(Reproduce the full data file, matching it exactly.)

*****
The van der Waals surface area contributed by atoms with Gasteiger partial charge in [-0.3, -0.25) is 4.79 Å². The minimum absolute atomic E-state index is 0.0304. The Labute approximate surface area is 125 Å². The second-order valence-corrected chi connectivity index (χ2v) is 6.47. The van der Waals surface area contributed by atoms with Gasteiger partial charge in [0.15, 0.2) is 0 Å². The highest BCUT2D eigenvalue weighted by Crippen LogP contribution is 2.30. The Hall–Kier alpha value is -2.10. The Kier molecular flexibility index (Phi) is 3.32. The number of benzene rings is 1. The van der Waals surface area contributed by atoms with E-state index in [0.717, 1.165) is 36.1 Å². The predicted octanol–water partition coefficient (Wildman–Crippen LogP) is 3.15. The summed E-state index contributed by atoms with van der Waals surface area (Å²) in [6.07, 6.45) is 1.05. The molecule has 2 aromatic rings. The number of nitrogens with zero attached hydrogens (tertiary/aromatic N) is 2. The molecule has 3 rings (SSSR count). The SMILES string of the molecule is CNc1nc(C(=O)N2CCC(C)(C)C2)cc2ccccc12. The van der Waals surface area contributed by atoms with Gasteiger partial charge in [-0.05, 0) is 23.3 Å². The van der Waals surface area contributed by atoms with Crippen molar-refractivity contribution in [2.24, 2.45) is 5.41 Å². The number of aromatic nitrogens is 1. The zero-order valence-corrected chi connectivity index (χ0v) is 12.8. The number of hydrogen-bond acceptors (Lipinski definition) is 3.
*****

The van der Waals surface area contributed by atoms with Gasteiger partial charge in [-0.3, -0.25) is 4.79 Å². The minimum absolute atomic E-state index is 0.0304. The Labute approximate surface area is 125 Å². The second-order valence-corrected chi connectivity index (χ2v) is 6.47. The van der Waals surface area contributed by atoms with Gasteiger partial charge in [0.15, 0.2) is 0 Å². The highest BCUT2D eigenvalue weighted by Crippen LogP contribution is 2.30. The Hall–Kier alpha value is -2.10. The Kier molecular flexibility index (Phi) is 3.32. The number of benzene rings is 1. The van der Waals surface area contributed by atoms with E-state index in [0.717, 1.165) is 36.1 Å². The predicted octanol–water partition coefficient (Wildman–Crippen LogP) is 3.15. The summed E-state index contributed by atoms with van der Waals surface area (Å²) in [6.07, 6.45) is 1.05. The molecule has 2 aromatic rings. The number of nitrogens with zero attached hydrogens (tertiary/aromatic N) is 2. The molecule has 3 rings (SSSR count). The SMILES string of the molecule is CNc1nc(C(=O)N2CCC(C)(C)C2)cc2ccccc12. The van der Waals surface area contributed by atoms with Gasteiger partial charge in [-0.05, 0) is 23.3 Å². The van der Waals surface area contributed by atoms with Crippen molar-refractivity contribution in [2.24, 2.45) is 5.41 Å². The number of aromatic nitrogens is 1. The zero-order valence-corrected chi connectivity index (χ0v) is 12.8. The number of hydrogen-bond acceptors (Lipinski definition) is 3.